Ethical Guidelines

Topics: Health care, Epidemiology, Ethics Pages: 42 (11745 words) Published: June 16, 2012
Ethical Guidelines for Observational Studies
Observational Research, Audits and Related Activities

December 2006

Ethical Guidelines for Observational Studies: Observational Research, Audits and Related Activities

Citation: National Ethics Advisory Committee. 2006. Ethical Guidelines for Observational Studies: Observational research, audits and related activities. Wellington: Ministry of Health. Published in December 2006 by the Ministry of Health PO Box 5013, Wellington, New Zealand ISBN: 0-478-29921-4 (Book) ISBN: 0-478-29922-2 (Internet) HP 4217 This document is available from

Ethical Guidelines for Observational Studies: Observational Research, Audits and Related Activities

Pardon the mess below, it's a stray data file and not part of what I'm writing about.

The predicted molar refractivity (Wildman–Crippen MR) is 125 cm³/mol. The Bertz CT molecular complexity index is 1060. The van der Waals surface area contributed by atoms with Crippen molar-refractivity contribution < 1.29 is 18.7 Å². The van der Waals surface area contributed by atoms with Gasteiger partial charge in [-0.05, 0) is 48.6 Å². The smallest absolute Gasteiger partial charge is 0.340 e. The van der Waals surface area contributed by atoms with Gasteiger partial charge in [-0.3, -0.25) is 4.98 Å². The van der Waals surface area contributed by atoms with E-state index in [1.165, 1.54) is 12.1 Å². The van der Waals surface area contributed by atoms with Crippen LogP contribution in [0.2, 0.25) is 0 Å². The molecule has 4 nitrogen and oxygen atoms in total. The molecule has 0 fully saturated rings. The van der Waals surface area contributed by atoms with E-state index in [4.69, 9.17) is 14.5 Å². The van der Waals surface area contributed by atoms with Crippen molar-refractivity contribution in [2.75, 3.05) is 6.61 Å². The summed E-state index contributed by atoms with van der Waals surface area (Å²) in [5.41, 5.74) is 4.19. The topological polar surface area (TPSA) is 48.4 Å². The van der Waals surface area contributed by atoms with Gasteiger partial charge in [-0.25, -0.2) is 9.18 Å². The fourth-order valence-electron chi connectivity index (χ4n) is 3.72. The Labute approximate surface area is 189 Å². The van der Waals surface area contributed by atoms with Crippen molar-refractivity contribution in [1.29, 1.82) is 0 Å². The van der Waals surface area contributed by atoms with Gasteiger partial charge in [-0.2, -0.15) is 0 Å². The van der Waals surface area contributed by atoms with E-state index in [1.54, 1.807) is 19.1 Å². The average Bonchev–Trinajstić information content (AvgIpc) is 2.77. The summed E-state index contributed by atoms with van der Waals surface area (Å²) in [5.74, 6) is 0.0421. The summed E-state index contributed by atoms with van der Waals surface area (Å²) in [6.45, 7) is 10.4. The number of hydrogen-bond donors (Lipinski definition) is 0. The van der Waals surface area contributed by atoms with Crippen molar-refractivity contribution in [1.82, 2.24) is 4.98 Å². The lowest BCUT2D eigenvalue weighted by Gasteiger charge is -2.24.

Observational studies benefit all of us. For example, they show us whether our services are safe and effective, they tell us whether chemicals in the environment are harmful, they enable us to deal with clusters of disease and outbreaks of infection by determining their source, and they monitor the state of our country’s health in key areas. In short, observational studies give us vital evidence about our health and how best to protect and improve it. They do this by using personal information for public good. To do it well they must meet high ethical standards. Observational studies are relatively low-risk. There are two main reasons for this. In these studies, the investigators observe and analyse information about health or disability but do not alter the care or services that people receive, and secondly, there is generally a reduced potential for conflict between the investigator role and the clinician role. Observational studies differ from intervention studies, in which investigators intentionally alter people’s care or services to study the safety and benefit of doing so. The following Ethical Guidelines for Observational Studies (“Guidelines”) are intended to facilitate high quality studies, protect the interests of participants, and underpin public assurance of good study conduct. They are published here together with a two-page summary guidance sheet for easy reference. The Guidelines have several internationally significant features. One of these is their wide scope, covering observational research, and audits and other activities that are related to observational research. These other activities are: programme evaluation, evaluation studies, quality assurance activities, outcome analysis, benchmarking, public health investigations, public health surveillance, pharmacovigilance, and resource utilisation review. Second, the Guidelines are directed primarily to investigators, who have ethical responsibility for good study conduct. They are also directed to ethics committees that review studies against established ethical standards, and to other interested communities and individuals. Third, the Guidelines are structured around the process of study conduct, from formulation of the study question through to dissemination of its findings. Fourth, the Guidelines set out the circumstances, mainly related to risk, in which observational studies require ethics committee review. The Guidelines base their requirements for ethical review on the principle that intensity of ethical scrutiny should be proportional to the level of risk of the activity. On this basis, they state that: observational research requires ethics committee review; audits and related activities do not require ethics committee review unless there is a specified requirement for this; and public health investigations do not require ethics committee review. For audits and related activities and for low-risk observational research, ethics committee review should take an expedited form. For operational information about ethics committee review, see: The National Ethics Advisory Committee has generated the Guidelines through a thorough and inclusive process over three...
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